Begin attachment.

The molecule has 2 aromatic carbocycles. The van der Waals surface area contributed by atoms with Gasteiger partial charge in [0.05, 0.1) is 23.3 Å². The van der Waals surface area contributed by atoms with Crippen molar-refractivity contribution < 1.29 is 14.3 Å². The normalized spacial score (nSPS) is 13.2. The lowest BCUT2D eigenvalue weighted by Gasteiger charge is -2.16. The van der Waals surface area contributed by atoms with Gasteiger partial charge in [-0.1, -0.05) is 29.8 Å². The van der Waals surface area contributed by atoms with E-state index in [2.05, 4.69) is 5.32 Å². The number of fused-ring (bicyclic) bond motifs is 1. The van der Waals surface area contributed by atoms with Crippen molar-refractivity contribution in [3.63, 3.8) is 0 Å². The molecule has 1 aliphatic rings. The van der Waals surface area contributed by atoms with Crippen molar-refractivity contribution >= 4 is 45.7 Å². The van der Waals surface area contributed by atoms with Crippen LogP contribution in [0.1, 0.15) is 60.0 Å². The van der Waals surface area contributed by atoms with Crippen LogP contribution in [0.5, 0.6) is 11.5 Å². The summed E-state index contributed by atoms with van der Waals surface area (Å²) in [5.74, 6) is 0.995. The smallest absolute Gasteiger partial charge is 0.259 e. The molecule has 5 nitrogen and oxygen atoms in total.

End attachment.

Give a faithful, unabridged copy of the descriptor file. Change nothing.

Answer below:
The molecule has 2 aromatic carbocycles. The van der Waals surface area contributed by atoms with Gasteiger partial charge in [0.05, 0.1) is 23.3 Å². The van der Waals surface area contributed by atoms with Crippen molar-refractivity contribution < 1.29 is 14.3 Å². The normalized spacial score (nSPS) is 13.2. The lowest BCUT2D eigenvalue weighted by Gasteiger charge is -2.16. The van der Waals surface area contributed by atoms with Gasteiger partial charge in [-0.1, -0.05) is 29.8 Å². The van der Waals surface area contributed by atoms with E-state index in [2.05, 4.69) is 5.32 Å². The number of fused-ring (bicyclic) bond motifs is 1. The van der Waals surface area contributed by atoms with Crippen molar-refractivity contribution in [3.63, 3.8) is 0 Å². The molecule has 1 aliphatic rings. The van der Waals surface area contributed by atoms with Crippen molar-refractivity contribution >= 4 is 45.7 Å². The van der Waals surface area contributed by atoms with Crippen LogP contribution in [0.1, 0.15) is 60.0 Å². The van der Waals surface area contributed by atoms with Crippen LogP contribution in [0.5, 0.6) is 11.5 Å². The summed E-state index contributed by atoms with van der Waals surface area (Å²) in [5.74, 6) is 0.995. The smallest absolute Gasteiger partial charge is 0.259 e. The molecule has 5 nitrogen and oxygen atoms in total.